IME once the P3 angles and DIP joint alignment are corrected, the hocks, get better quite soon and do not need the injections, and any chiropractic is used after is to get rid of the lingering effects of the horse compensating for the previous NPA.
In other words the NPA is the primary culprit causing everything else, and there is no reason it cannot or should not be corrected and got under control first using whatever shoeing needed to do that.
Fix the feet and the NPA still comes back because the other problems/movement and weight bearing compensation have not been corrected.
if the NPA comes back then it was not "fixed". It was managed fora while but the management protocol was either changed or removed . I Find that many NPA horses require frog support and maybe some wedging for their whole performance life to maintain the correct DIP joint alignment. It is most likely because NPA horses usually lack enough digital cushion and axial projections of the ungual cartilages to hold up their own coffin bones. If the horse never developed that cartilage, he may never develop it.
Patty Stiller CNBF,CLS
www.hoofcareonline.com
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RE:AGAIN, negative palmar/plantar angles? 17 Aug 2009 11:39 #53

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calshoer wrote:
IME once the P3 angles and DIP joint alignment are corrected, the hocks, get better quite soon and do not need the injections, and any chiropractic is used after is to get rid of the lingering effects of the horse compensating for the previous NPA.
Yes. You fix the feet but you haven't fixed the muscular development/atrophy and weight bearing compensation. The longer it is that the horse was working hard with NPA, the longer it is going to take to redevelop the frame that is working over your "relocated foundation." While it may be best for the horse to rest for a few months, we don't always have control of the work regiment.
In other words the NPA is the primary culprit causing everything else, and there is no reason it cannot or should not be corrected and got under control first using whatever shoeing needed to do that.if the NPA comes back then it was not "fixed". It was managed fora while but the management protocol was either changed or removed.
Fixing the horse is dependent on how bad things got and how long things were bad. NPA might be the chicken or the egg. But until the framework of the horse is returned to normal function the foundation is not going to have a stable baseline.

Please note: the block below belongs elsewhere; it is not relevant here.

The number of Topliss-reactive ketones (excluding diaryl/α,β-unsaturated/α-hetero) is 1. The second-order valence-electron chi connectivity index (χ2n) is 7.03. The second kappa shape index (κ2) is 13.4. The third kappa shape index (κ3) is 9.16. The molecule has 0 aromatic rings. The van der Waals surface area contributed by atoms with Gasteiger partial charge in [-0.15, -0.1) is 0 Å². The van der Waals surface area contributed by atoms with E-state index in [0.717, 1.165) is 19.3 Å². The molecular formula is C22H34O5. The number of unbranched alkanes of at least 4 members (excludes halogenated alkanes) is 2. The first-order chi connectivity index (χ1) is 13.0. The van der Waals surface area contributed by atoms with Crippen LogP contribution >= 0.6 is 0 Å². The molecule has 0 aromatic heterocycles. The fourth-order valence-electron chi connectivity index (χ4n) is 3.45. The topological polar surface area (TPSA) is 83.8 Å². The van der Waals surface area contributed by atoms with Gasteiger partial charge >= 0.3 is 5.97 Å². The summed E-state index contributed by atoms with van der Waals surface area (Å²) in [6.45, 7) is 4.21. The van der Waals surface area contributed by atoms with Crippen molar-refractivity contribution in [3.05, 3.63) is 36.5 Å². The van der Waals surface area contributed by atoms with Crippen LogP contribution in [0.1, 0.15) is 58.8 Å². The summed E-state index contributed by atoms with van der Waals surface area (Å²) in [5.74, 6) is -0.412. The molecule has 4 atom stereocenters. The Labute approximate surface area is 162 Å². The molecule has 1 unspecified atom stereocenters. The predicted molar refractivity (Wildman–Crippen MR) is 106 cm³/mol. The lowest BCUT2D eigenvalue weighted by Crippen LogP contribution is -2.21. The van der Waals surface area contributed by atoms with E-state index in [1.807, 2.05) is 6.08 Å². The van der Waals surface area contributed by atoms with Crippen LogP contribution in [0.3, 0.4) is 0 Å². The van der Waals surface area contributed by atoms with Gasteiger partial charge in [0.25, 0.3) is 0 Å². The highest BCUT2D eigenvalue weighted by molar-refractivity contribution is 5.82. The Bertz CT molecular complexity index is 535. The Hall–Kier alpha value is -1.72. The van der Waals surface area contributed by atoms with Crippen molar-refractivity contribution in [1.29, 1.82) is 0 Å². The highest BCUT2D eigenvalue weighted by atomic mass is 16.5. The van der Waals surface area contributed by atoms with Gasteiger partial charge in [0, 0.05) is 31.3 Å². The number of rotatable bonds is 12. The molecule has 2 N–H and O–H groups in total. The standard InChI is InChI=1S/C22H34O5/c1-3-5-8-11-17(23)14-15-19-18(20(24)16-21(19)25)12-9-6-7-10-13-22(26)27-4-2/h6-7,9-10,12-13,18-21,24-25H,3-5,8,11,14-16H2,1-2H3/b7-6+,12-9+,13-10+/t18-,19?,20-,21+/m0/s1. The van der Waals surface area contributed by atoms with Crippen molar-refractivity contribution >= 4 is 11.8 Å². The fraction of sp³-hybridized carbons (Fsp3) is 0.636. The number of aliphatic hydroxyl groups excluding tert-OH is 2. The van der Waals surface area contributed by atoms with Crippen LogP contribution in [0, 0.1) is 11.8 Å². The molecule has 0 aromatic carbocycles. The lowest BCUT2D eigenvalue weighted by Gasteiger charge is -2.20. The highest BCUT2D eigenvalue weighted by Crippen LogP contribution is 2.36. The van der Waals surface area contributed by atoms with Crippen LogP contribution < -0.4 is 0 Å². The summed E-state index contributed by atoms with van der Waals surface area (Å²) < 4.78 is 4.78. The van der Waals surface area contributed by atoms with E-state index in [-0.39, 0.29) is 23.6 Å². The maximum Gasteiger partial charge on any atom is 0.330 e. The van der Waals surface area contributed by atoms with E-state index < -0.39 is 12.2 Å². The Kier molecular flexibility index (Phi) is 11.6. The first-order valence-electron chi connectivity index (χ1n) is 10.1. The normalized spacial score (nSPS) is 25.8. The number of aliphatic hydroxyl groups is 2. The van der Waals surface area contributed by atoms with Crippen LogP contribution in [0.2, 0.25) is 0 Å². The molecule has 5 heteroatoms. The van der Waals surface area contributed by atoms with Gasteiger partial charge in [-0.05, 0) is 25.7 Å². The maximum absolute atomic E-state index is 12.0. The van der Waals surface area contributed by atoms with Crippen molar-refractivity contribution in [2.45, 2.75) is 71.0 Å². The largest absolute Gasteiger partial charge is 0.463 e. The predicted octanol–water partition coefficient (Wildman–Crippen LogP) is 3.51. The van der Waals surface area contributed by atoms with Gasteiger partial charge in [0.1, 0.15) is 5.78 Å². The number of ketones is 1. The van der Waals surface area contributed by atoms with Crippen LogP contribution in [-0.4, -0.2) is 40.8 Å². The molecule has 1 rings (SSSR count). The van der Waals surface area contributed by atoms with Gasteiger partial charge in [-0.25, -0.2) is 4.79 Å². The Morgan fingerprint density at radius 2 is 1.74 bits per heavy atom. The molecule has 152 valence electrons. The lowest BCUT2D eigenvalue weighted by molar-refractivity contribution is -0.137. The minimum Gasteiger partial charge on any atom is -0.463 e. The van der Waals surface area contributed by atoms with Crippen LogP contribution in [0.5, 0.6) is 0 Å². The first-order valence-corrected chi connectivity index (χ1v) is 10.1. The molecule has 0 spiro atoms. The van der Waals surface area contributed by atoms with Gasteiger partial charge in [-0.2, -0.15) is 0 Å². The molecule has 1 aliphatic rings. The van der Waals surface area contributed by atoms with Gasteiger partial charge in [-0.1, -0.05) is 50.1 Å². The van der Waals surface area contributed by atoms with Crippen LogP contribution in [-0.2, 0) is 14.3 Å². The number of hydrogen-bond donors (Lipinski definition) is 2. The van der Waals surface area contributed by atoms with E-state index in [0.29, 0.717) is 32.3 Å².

I Find that many NPA horses require frog support and maybe some wedging for their whole performance life to maintain the correct DIP joint alignment. It is most likely because NPA horses usually lack enough digital cushion and axial projections of the ungual cartilages to hold up their own coffin bones. If the horse never developed that cartilage, he may never develop it.
So in some horses you can't fix it, just manage it with appliances. Maybe you should refer those to Denise. :confused:

OTOH, if the horse's "performance life" involved mostly grazing, how many of those have you had that needed a "package" to hold their DIPJ together? How many NPA pasture potatos do you have in "management packages?" YMMV, But I've not encountered pasture potatos with NPA unless NPA was the "undiscovered cause" for the end of their "performace life."
Tom Bloomer
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RE:AGAIN, negative palmar/plantar angles? 22 Aug 2009 21:42 #54

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calshoer-170004]IME once the P3 angles and DIP joint alignment are corrected, the hocks, get better quite soon and do not need the injections, and any chiropractic is used after is to get rid of the lingering effects of the horse compensating for the previous NPA.

Hmmmmm.....





In other words the NPA is the primary culprit causing everything else, and there is no reason it cannot or should not be corrected and got under control first using whatever shoeing needed to do that.if the NPA comes back then it was not "fixed". It was managed fora while but the management protocol was either changed or removed . I Find that many NPA horses require frog support and maybe some wedging for their whole performance life to maintain the correct DIP joint alignment.

IME, invovle a vet and get a definite diagnosis of the lameness isssue. "The feet are reactive to pressures placed upon them."
Thus, an combined effort with the farrier, vet and owner to solve the issue(s).



It is most likely because NPA horses usually lack enough digital cushion and axial projections of the ungual cartilages to hold up their own coffin bones. If the horse never developed that cartilage, he may never develop it.


Really? See above about "reactive".

Here is an example of your flawed opine. A Lateral rad of a hind foot: